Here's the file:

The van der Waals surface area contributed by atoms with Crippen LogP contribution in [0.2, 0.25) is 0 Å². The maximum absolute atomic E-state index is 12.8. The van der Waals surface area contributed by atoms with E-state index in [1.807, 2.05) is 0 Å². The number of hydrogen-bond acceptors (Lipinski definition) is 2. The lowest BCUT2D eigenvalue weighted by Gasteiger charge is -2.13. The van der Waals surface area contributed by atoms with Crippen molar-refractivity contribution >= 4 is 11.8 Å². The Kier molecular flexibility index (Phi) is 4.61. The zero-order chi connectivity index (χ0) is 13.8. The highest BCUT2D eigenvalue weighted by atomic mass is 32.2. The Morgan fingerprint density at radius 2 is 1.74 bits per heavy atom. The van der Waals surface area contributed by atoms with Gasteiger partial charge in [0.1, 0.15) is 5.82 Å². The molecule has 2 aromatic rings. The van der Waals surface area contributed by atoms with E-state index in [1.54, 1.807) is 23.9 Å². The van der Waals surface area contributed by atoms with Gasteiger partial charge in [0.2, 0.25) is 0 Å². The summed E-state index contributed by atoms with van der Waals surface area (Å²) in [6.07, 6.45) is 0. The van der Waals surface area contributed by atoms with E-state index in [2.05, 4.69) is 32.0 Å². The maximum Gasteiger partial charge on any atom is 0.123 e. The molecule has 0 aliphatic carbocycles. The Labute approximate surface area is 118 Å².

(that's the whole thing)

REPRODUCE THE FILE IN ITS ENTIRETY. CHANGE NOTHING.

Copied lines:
The van der Waals surface area contributed by atoms with Crippen LogP contribution in [0.2, 0.25) is 0 Å². The maximum absolute atomic E-state index is 12.8. The van der Waals surface area contributed by atoms with E-state index in [1.807, 2.05) is 0 Å². The number of hydrogen-bond acceptors (Lipinski definition) is 2. The lowest BCUT2D eigenvalue weighted by Gasteiger charge is -2.13. The van der Waals surface area contributed by atoms with Crippen molar-refractivity contribution >= 4 is 11.8 Å². The Kier molecular flexibility index (Phi) is 4.61. The zero-order chi connectivity index (χ0) is 13.8. The highest BCUT2D eigenvalue weighted by atomic mass is 32.2. The Morgan fingerprint density at radius 2 is 1.74 bits per heavy atom. The van der Waals surface area contributed by atoms with Gasteiger partial charge in [0.1, 0.15) is 5.82 Å². The molecule has 2 aromatic rings. The van der Waals surface area contributed by atoms with E-state index in [1.54, 1.807) is 23.9 Å². The van der Waals surface area contributed by atoms with Gasteiger partial charge in [0.2, 0.25) is 0 Å². The summed E-state index contributed by atoms with van der Waals surface area (Å²) in [6.07, 6.45) is 0. The van der Waals surface area contributed by atoms with E-state index in [2.05, 4.69) is 32.0 Å². The maximum Gasteiger partial charge on any atom is 0.123 e. The molecule has 0 aliphatic carbocycles. The Labute approximate surface area is 118 Å².